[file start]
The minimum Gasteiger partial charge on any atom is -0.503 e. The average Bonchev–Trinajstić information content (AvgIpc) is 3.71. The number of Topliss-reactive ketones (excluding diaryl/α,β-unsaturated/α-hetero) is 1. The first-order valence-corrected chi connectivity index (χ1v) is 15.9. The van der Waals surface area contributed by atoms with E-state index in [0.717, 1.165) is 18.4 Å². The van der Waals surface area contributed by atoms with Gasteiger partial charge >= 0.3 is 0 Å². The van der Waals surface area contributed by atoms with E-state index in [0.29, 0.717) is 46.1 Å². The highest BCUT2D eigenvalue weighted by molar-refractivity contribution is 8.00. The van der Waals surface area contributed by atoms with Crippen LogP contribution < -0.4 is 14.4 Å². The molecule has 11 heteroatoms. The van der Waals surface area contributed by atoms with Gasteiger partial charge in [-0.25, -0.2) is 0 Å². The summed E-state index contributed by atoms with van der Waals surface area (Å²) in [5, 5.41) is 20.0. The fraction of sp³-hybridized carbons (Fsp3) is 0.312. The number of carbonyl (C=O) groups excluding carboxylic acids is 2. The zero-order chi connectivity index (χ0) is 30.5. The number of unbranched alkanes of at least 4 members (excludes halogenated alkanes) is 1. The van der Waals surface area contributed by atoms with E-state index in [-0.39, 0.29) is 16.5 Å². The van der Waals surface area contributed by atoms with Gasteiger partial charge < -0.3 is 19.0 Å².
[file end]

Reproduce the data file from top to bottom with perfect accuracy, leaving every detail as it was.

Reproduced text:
The minimum Gasteiger partial charge on any atom is -0.503 e. The average Bonchev–Trinajstić information content (AvgIpc) is 3.71. The number of Topliss-reactive ketones (excluding diaryl/α,β-unsaturated/α-hetero) is 1. The first-order valence-corrected chi connectivity index (χ1v) is 15.9. The van der Waals surface area contributed by atoms with E-state index in [0.717, 1.165) is 18.4 Å². The van der Waals surface area contributed by atoms with Gasteiger partial charge >= 0.3 is 0 Å². The van der Waals surface area contributed by atoms with E-state index in [0.29, 0.717) is 46.1 Å². The highest BCUT2D eigenvalue weighted by molar-refractivity contribution is 8.00. The van der Waals surface area contributed by atoms with Crippen LogP contribution < -0.4 is 14.4 Å². The molecule has 11 heteroatoms. The van der Waals surface area contributed by atoms with Gasteiger partial charge in [-0.25, -0.2) is 0 Å². The summed E-state index contributed by atoms with van der Waals surface area (Å²) in [5, 5.41) is 20.0. The fraction of sp³-hybridized carbons (Fsp3) is 0.312. The number of carbonyl (C=O) groups excluding carboxylic acids is 2. The zero-order chi connectivity index (χ0) is 30.5. The number of unbranched alkanes of at least 4 members (excludes halogenated alkanes) is 1. The van der Waals surface area contributed by atoms with E-state index in [-0.39, 0.29) is 16.5 Å². The van der Waals surface area contributed by atoms with Gasteiger partial charge < -0.3 is 19.0 Å².